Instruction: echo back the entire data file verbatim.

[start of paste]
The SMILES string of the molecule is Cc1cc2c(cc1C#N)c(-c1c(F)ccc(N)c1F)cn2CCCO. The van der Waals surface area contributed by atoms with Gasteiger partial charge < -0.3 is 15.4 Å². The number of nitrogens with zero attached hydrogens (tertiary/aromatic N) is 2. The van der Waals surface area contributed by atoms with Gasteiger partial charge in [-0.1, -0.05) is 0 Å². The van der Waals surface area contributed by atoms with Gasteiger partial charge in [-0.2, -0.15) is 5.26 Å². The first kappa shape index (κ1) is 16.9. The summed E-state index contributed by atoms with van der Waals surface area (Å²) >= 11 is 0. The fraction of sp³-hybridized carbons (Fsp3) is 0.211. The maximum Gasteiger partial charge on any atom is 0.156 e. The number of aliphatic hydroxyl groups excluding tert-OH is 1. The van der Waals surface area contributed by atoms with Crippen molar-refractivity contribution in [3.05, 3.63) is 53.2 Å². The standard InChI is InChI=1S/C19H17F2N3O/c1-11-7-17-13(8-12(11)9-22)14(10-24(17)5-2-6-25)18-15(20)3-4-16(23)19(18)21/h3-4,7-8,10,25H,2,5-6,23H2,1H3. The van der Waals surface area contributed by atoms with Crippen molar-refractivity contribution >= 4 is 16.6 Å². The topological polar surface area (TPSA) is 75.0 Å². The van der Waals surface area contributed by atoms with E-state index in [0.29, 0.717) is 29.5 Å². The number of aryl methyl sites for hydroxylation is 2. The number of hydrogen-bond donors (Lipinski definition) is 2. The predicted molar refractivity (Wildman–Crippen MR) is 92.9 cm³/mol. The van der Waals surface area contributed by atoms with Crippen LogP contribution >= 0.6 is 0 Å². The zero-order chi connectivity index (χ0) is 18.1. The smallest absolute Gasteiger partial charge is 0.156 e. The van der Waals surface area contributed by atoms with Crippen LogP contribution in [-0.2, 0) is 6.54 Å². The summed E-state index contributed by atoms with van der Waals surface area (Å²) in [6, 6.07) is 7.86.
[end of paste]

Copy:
The SMILES string of the molecule is Cc1cc2c(cc1C#N)c(-c1c(F)ccc(N)c1F)cn2CCCO. The van der Waals surface area contributed by atoms with Gasteiger partial charge < -0.3 is 15.4 Å². The number of nitrogens with zero attached hydrogens (tertiary/aromatic N) is 2. The van der Waals surface area contributed by atoms with Gasteiger partial charge in [-0.1, -0.05) is 0 Å². The van der Waals surface area contributed by atoms with Gasteiger partial charge in [-0.2, -0.15) is 5.26 Å². The first kappa shape index (κ1) is 16.9. The summed E-state index contributed by atoms with van der Waals surface area (Å²) >= 11 is 0. The fraction of sp³-hybridized carbons (Fsp3) is 0.211. The maximum Gasteiger partial charge on any atom is 0.156 e. The number of aliphatic hydroxyl groups excluding tert-OH is 1. The van der Waals surface area contributed by atoms with Crippen molar-refractivity contribution in [3.05, 3.63) is 53.2 Å². The standard InChI is InChI=1S/C19H17F2N3O/c1-11-7-17-13(8-12(11)9-22)14(10-24(17)5-2-6-25)18-15(20)3-4-16(23)19(18)21/h3-4,7-8,10,25H,2,5-6,23H2,1H3. The van der Waals surface area contributed by atoms with Crippen molar-refractivity contribution >= 4 is 16.6 Å². The topological polar surface area (TPSA) is 75.0 Å². The van der Waals surface area contributed by atoms with E-state index in [0.29, 0.717) is 29.5 Å². The number of aryl methyl sites for hydroxylation is 2. The number of hydrogen-bond donors (Lipinski definition) is 2. The predicted molar refractivity (Wildman–Crippen MR) is 92.9 cm³/mol. The van der Waals surface area contributed by atoms with Crippen LogP contribution >= 0.6 is 0 Å². The zero-order chi connectivity index (χ0) is 18.1. The smallest absolute Gasteiger partial charge is 0.156 e. The van der Waals surface area contributed by atoms with Crippen LogP contribution in [-0.2, 0) is 6.54 Å². The summed E-state index contributed by atoms with van der Waals surface area (Å²) in [6, 6.07) is 7.86.